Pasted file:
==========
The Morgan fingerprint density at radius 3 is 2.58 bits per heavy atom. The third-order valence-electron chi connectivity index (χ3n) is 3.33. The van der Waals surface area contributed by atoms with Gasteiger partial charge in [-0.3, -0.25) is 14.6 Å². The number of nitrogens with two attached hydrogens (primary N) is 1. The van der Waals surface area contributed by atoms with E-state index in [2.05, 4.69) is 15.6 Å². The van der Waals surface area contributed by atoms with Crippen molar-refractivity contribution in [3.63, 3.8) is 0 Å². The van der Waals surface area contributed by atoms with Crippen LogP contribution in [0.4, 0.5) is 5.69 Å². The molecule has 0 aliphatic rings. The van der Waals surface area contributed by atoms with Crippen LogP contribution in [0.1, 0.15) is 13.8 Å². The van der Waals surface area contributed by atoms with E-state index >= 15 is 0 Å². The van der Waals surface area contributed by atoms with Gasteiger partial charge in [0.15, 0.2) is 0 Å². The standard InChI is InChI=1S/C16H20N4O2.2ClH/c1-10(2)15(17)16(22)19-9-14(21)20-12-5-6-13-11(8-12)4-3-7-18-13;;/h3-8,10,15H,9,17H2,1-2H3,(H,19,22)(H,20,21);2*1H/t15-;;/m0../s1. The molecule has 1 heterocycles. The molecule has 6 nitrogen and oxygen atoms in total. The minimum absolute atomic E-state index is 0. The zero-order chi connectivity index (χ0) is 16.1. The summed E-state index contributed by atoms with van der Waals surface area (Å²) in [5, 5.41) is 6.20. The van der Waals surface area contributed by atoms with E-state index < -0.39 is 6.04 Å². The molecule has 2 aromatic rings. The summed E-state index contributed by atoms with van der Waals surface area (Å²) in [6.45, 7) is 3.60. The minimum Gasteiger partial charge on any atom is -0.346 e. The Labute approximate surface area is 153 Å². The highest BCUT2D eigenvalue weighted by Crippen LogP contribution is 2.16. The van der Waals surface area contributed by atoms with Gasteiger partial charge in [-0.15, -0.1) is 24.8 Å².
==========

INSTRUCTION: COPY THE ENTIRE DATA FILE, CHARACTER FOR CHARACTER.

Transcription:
The Morgan fingerprint density at radius 3 is 2.58 bits per heavy atom. The third-order valence-electron chi connectivity index (χ3n) is 3.33. The van der Waals surface area contributed by atoms with Gasteiger partial charge in [-0.3, -0.25) is 14.6 Å². The number of nitrogens with two attached hydrogens (primary N) is 1. The van der Waals surface area contributed by atoms with E-state index in [2.05, 4.69) is 15.6 Å². The van der Waals surface area contributed by atoms with Crippen molar-refractivity contribution in [3.63, 3.8) is 0 Å². The van der Waals surface area contributed by atoms with Crippen LogP contribution in [0.4, 0.5) is 5.69 Å². The molecule has 0 aliphatic rings. The van der Waals surface area contributed by atoms with Crippen LogP contribution in [0.1, 0.15) is 13.8 Å². The van der Waals surface area contributed by atoms with E-state index >= 15 is 0 Å². The van der Waals surface area contributed by atoms with Gasteiger partial charge in [0.15, 0.2) is 0 Å². The standard InChI is InChI=1S/C16H20N4O2.2ClH/c1-10(2)15(17)16(22)19-9-14(21)20-12-5-6-13-11(8-12)4-3-7-18-13;;/h3-8,10,15H,9,17H2,1-2H3,(H,19,22)(H,20,21);2*1H/t15-;;/m0../s1. The molecule has 1 heterocycles. The molecule has 6 nitrogen and oxygen atoms in total. The minimum absolute atomic E-state index is 0. The zero-order chi connectivity index (χ0) is 16.1. The summed E-state index contributed by atoms with van der Waals surface area (Å²) in [5, 5.41) is 6.20. The van der Waals surface area contributed by atoms with E-state index < -0.39 is 6.04 Å². The molecule has 2 aromatic rings. The summed E-state index contributed by atoms with van der Waals surface area (Å²) in [6.45, 7) is 3.60. The minimum Gasteiger partial charge on any atom is -0.346 e. The Labute approximate surface area is 153 Å². The highest BCUT2D eigenvalue weighted by Crippen LogP contribution is 2.16. The van der Waals surface area contributed by atoms with Gasteiger partial charge in [-0.15, -0.1) is 24.8 Å².